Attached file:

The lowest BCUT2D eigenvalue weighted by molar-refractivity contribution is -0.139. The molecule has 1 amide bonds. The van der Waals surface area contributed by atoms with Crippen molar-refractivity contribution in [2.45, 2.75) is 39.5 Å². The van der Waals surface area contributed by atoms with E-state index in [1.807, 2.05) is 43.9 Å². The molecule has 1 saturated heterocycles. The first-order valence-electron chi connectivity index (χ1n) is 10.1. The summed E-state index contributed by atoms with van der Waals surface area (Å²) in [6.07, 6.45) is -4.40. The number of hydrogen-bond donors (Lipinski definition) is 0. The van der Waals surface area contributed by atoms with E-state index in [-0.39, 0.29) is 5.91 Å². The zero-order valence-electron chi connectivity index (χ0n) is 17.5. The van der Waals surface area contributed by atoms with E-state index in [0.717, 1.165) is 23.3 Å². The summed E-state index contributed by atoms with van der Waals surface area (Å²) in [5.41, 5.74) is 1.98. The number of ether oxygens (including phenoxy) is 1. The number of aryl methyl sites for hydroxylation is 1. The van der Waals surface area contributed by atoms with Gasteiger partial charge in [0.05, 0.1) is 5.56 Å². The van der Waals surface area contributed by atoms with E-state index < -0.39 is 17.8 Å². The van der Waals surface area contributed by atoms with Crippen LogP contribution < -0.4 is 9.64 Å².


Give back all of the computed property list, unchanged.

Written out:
The lowest BCUT2D eigenvalue weighted by molar-refractivity contribution is -0.139. The molecule has 1 amide bonds. The van der Waals surface area contributed by atoms with Crippen molar-refractivity contribution in [2.45, 2.75) is 39.5 Å². The van der Waals surface area contributed by atoms with E-state index in [1.807, 2.05) is 43.9 Å². The molecule has 1 saturated heterocycles. The first-order valence-electron chi connectivity index (χ1n) is 10.1. The summed E-state index contributed by atoms with van der Waals surface area (Å²) in [6.07, 6.45) is -4.40. The number of hydrogen-bond donors (Lipinski definition) is 0. The van der Waals surface area contributed by atoms with E-state index in [-0.39, 0.29) is 5.91 Å². The zero-order valence-electron chi connectivity index (χ0n) is 17.5. The van der Waals surface area contributed by atoms with E-state index in [0.717, 1.165) is 23.3 Å². The summed E-state index contributed by atoms with van der Waals surface area (Å²) in [5.41, 5.74) is 1.98. The number of ether oxygens (including phenoxy) is 1. The number of aryl methyl sites for hydroxylation is 1. The van der Waals surface area contributed by atoms with Gasteiger partial charge in [0.05, 0.1) is 5.56 Å². The van der Waals surface area contributed by atoms with E-state index < -0.39 is 17.8 Å². The van der Waals surface area contributed by atoms with Crippen LogP contribution < -0.4 is 9.64 Å².